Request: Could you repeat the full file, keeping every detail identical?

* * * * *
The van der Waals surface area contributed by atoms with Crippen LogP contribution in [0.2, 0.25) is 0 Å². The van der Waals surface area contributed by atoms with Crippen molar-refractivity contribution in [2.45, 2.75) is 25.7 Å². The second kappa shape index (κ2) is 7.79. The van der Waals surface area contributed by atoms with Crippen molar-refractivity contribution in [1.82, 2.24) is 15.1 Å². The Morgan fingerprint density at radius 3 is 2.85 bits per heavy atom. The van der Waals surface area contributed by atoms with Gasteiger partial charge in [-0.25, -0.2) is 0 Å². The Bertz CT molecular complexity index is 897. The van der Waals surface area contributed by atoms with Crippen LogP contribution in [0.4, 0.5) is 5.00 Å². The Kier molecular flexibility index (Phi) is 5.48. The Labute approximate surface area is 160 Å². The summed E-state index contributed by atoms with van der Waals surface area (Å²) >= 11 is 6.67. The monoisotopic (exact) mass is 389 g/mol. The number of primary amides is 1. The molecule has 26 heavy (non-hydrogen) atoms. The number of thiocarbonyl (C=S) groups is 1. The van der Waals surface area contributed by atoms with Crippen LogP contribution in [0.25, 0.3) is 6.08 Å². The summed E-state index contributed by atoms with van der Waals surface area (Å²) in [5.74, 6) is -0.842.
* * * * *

The van der Waals surface area contributed by atoms with Crippen LogP contribution in [0.2, 0.25) is 0 Å². The van der Waals surface area contributed by atoms with Crippen molar-refractivity contribution in [2.45, 2.75) is 25.7 Å². The second kappa shape index (κ2) is 7.79. The van der Waals surface area contributed by atoms with Crippen molar-refractivity contribution in [1.82, 2.24) is 15.1 Å². The Morgan fingerprint density at radius 3 is 2.85 bits per heavy atom. The van der Waals surface area contributed by atoms with Gasteiger partial charge in [-0.25, -0.2) is 0 Å². The Bertz CT molecular complexity index is 897. The van der Waals surface area contributed by atoms with Crippen LogP contribution in [0.4, 0.5) is 5.00 Å². The Kier molecular flexibility index (Phi) is 5.48. The Labute approximate surface area is 160 Å². The summed E-state index contributed by atoms with van der Waals surface area (Å²) >= 11 is 6.67. The monoisotopic (exact) mass is 389 g/mol. The number of primary amides is 1. The molecule has 26 heavy (non-hydrogen) atoms. The number of thiocarbonyl (C=S) groups is 1. The van der Waals surface area contributed by atoms with Crippen LogP contribution in [0.25, 0.3) is 6.08 Å². The summed E-state index contributed by atoms with van der Waals surface area (Å²) in [5.74, 6) is -0.842.